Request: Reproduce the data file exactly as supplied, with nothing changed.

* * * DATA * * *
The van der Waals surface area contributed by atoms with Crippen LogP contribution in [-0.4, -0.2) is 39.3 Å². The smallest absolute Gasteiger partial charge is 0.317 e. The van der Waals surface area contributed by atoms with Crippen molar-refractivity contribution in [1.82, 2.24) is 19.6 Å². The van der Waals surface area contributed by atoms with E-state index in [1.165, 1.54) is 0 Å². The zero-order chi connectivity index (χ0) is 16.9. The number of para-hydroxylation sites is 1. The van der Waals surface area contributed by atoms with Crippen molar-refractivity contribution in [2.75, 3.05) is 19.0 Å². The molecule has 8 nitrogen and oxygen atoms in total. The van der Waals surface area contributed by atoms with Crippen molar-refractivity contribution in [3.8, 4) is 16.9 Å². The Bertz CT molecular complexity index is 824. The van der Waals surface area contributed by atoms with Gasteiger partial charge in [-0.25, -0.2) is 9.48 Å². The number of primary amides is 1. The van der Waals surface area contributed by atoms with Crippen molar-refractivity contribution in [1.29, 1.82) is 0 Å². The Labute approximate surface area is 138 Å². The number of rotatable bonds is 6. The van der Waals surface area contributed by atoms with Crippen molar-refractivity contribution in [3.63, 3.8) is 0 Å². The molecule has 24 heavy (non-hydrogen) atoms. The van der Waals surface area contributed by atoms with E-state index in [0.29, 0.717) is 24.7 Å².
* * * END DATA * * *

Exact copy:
The van der Waals surface area contributed by atoms with Crippen LogP contribution in [-0.4, -0.2) is 39.3 Å². The smallest absolute Gasteiger partial charge is 0.317 e. The van der Waals surface area contributed by atoms with Crippen molar-refractivity contribution in [1.82, 2.24) is 19.6 Å². The van der Waals surface area contributed by atoms with E-state index in [1.165, 1.54) is 0 Å². The zero-order chi connectivity index (χ0) is 16.9. The number of para-hydroxylation sites is 1. The van der Waals surface area contributed by atoms with Crippen molar-refractivity contribution in [2.75, 3.05) is 19.0 Å². The molecule has 8 nitrogen and oxygen atoms in total. The van der Waals surface area contributed by atoms with Crippen molar-refractivity contribution in [3.8, 4) is 16.9 Å². The Bertz CT molecular complexity index is 824. The van der Waals surface area contributed by atoms with Gasteiger partial charge in [-0.25, -0.2) is 9.48 Å². The number of primary amides is 1. The van der Waals surface area contributed by atoms with Crippen molar-refractivity contribution in [1.29, 1.82) is 0 Å². The Labute approximate surface area is 138 Å². The number of rotatable bonds is 6. The van der Waals surface area contributed by atoms with Crippen molar-refractivity contribution in [3.63, 3.8) is 0 Å². The molecule has 24 heavy (non-hydrogen) atoms. The van der Waals surface area contributed by atoms with E-state index in [0.29, 0.717) is 24.7 Å².